General George Patton called it, “The greatest battle implement ever devised.” Recalling his Army basic training at the end of World War II, my father, Steve A. Corbo, said, “It weighed 9-1/2 pounds the first mile and 109-1/2 pounds every mile after that.” Both were referring to the .30 caliber M1 Garand, the standard battle rifle of the United States from World War II through the late 1950s.
Designed by John Garand and adopted by the U.S. military in the late 1930s, it was truly revolutionary. The first standard-issue semi-automatic rifle to be used by any nation’s military forces, it was loaded via an eight-round clip. Once loaded, it would fire eight shots as fast as the trigger could be pulled. After the final shot, the empty clip would automatically eject and the weapon could immediately be reloaded.
By comparison, the M1903 Springfield rifle, which was replaced by the M1, required the operator to manually pull back the bolt, load a five-round stripper clip, push the bolt forward to chamber a round, fire the weapon, manually pull the bolt back to eject the empty shell, and again push the bolt forward to chamber another round. In the hands of a trained soldier, this would result in a rate of fire of 20 to 30 rounds per minute.
The M1 rifle increased that rate of fire to 40 to 50 rounds per minute. This gave U.S. soldiers a tremendous advantage against German, Japanese, and Italian soldiers, who were still widely using bolt action rifles similar to the M1903.
A well-made and robust weapon, the M1 was simple to use and field strip for maintenance. It functioned extremely well in combat under all kinds of adverse conditions, from the tropics of the South Pacific to the freezing cold of Korea.
As warfare evolved, the need arose for a rifle that could deliver both semi- and fully-automatic fire along with increased round capacity. Enter the M14, which replaced the M1 in 1958, although many still remained in the arsenals of Reserve and National Guard components long after 1958. When the Illinois National Guard hit the streets of Chicago during the civil disturbances of 1968, they were armed with the M1. With bayonet affixed, even unloaded, the M1 proved very effective at crowd control.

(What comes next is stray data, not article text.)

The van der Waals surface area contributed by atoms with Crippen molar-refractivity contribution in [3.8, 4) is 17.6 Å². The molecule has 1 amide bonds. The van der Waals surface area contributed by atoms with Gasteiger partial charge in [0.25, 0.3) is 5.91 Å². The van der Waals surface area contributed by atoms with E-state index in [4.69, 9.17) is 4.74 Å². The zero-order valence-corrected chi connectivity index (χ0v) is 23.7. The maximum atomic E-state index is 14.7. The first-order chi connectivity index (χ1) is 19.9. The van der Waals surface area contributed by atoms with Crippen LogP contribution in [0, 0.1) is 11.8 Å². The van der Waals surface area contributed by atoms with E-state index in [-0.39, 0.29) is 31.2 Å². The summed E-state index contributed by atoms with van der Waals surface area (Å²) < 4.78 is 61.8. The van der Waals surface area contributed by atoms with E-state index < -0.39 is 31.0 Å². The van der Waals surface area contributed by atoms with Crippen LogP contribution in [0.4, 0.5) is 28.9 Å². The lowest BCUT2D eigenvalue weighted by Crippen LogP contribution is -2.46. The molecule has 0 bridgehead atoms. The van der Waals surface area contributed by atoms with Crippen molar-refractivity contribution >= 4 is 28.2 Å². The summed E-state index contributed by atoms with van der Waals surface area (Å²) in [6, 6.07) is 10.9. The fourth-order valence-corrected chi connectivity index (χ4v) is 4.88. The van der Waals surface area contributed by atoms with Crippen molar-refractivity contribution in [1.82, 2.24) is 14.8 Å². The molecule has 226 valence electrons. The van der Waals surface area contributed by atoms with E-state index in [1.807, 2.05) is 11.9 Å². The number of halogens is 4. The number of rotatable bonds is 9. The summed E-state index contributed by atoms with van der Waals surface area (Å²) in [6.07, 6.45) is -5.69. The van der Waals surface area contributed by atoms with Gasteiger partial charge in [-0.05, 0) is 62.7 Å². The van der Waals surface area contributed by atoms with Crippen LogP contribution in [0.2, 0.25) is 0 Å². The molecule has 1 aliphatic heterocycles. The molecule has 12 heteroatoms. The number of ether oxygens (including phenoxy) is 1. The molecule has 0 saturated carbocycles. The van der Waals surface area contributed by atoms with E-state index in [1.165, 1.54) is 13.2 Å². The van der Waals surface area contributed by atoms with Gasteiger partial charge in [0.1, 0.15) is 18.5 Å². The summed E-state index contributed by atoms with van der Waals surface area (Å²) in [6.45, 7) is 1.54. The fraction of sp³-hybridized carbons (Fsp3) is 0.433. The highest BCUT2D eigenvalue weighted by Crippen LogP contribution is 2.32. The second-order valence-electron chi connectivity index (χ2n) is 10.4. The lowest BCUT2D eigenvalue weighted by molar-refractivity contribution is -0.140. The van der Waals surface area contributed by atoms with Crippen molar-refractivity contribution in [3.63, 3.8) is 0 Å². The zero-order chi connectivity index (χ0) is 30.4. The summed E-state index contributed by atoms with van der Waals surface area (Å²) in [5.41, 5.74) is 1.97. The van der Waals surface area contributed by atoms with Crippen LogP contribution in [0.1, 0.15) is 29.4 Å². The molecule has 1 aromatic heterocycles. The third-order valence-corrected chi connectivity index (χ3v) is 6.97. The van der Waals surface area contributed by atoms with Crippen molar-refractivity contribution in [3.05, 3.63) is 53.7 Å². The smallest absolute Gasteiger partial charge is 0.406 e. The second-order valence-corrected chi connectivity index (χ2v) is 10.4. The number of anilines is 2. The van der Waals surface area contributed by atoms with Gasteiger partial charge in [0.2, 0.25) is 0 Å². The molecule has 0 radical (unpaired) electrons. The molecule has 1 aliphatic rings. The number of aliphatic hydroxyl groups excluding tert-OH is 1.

More people served in the U.S. military during World War II than any other period in our history. In 1945 alone, more than 12 million Americans were serving with several million more serving during the Korean War. To some extent, almost every one of them had a familiarity with the M1 rifle. More than 60 years after being phased out of active duty, this durable combat weapon still holds a place of honor and distinction.
The M1 Garand pictured here belonged to Marine Sergeant John Berley, a Purple Heart recipient who served under the legendary Lewis B. “Chesty” Puller at the “Frozen Chosin” reservoir in November and December 1950 during the Korean War. The bayonet is the standard M1 issue, which has been modified by chrome plating and a special grip for use by ceremonial and drill teams only.
The following is a link to a 2016 video of the United States Marine Corps silent drill platoon sunset parade. You’ll note the Marines are using World War II vintage .30 caliber M1 Garand rifles with bayonet affixed. This venerable weapon is still seeing service today!
To view the video, click here.